What Are Kidney Disease Symptoms?

If your kidneys are damaged and can't filter your blood well, you have kidney disease symptoms. Longstanding and chronic kidney disease leads to renal failure. To know more about kidney disease, read this article to the end!

Kidney Disease Symptoms
Kidney Disease Symptoms

Kidney Disease Symptoms: What Are the Early Signs of Kidney Problems?

Doctors point to various signs that might develop in the early and later stages of kidney disease, even if you aren't aware that your kidneys aren't performing correctly.

About 90% of persons with renal illness are entirely unaware that they have it. It's a frightening statistic, but one that bears repeating.

Most people with renal illness don't show symptoms until it's advanced. This is why people who have risk factors for kidney disease, such as being over 60 years old or having a chronic medical condition like type 2 diabetes, high blood pressure, or an autoimmune disorder like lupus, should get examined for kidney disease regularly. Modest signs might appear in both the early and later phases.

What are the symptoms of renal disease in its early stages?

These symptoms can appear in the first three stages of the renal disease before too much harm has been done to your kidneys. (They can also occur later in the process.)

If you observe any of these symptoms, consult your doctor right away to rule out renal disease.

  1. Peeing at night

Kidney Disease Symptoms
Peeing at night often may be the symptom of a kidney problem

Excess fluid in your body builds up in your ankles and calves during the day as a result of standing and sitting all day. However, that additional fluid is directed to your kidneys once you go to bed. Your kidneys won't be able to filter that fluid if they are damaged. The effect could be increased nighttime potty trips. If you're waking up in the middle of the night to go to the bathroom, it's time to see your doctor.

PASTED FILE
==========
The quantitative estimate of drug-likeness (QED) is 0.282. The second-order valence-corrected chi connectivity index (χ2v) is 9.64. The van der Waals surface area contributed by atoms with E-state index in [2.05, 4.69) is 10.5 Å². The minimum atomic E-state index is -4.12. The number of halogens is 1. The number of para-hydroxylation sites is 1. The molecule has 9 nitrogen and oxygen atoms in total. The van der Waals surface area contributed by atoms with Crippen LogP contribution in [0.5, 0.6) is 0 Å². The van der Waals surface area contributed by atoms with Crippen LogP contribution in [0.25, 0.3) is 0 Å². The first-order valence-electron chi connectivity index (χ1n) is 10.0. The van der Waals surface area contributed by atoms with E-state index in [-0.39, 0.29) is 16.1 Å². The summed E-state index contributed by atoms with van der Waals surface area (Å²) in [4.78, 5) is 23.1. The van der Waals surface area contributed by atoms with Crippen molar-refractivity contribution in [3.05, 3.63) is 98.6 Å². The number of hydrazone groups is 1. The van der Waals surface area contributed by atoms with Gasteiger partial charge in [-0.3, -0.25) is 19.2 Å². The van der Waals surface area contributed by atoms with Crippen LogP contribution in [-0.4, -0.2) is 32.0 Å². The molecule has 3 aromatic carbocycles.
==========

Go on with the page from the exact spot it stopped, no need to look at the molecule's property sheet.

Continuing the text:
2. Swelling

When your kidneys are compromised, they can't filter out salt as effectively, resulting in edema or swelling in your ankles, feet, and legs. You can also experience puffiness around your eyes, particularly in the morning, that doesn't go away with regular treatment (think applying cold washcloths or tea bags). Your kidneys are leaking protein into your urine, which means less goes into your blood. A protein deficiency can cause blood vessels to enlarge, which is most noticeable around the eyes.

  3. Fatigue

Anemia is one of the first indicators of kidney illness. The hormone erythropoietin (EPO) is produced by healthy kidneys and signals the bone marrow to produce more red blood cells. However, if your kidneys aren't functioning correctly, they won't have enough EPO. You create fewer red blood cells as a result. We typically observe this in the middle stages of kidney disease. Consult your doctor if you experience symptoms of anemia such as dizziness, difficulty concentrating, ashen skin, or chest pain. With a blood test, they can examine your hemoglobin levels, which are part of your red blood cells. In the most severe cases, iron supplementation or red blood cell transplantation is the most common treatment.


If you have anemia, your doctor should do tests to examine your kidney function, such as your glomerular filtration rate (GFR). This is a blood test that determines how efficiently your kidneys filter blood. According to the National Institute of Diabetes and Digestive and Renal Diseases, a GFR of at least 60 is considered normal, whereas less than that suggests kidney disease (NIDDK). When a patient's GFR is in the 30s, you can frequently see anemia. In the late stages of kidney disease, you may have weariness and difficulty concentrating due to a buildup of toxins in your blood due to the abrupt decline in kidney function.

  4. Urine that is bloody or frothy

If you notice blood in your pee, it suggests red blood cells are present. This could be due to a urinary tract infection (UTI) or a kidney stone, but it could also signify kidney disease. When your kidneys are healthy, their filters prevent blood from entering your urine. When they're broken, though, little volumes of blood leak through, it's possible that you'll see blood on occasion (it generally looks either red or like tea or cola). However, because blood can sometimes be minute, it can only be detected during a routine urinalysis, in which your doctor examines a sample of your pee under a microscope.

White foam in your pee usually suggests high albumin levels, a protein found in minute amounts in your urine. (Your urine will have the same foamy, egg-white consistency as eggs since it contains the same protein.) One of the first things your kidneys have difficulties filtering out when they become compromised is protein.

Read Also: Can drinking water help prevent kidney stones?

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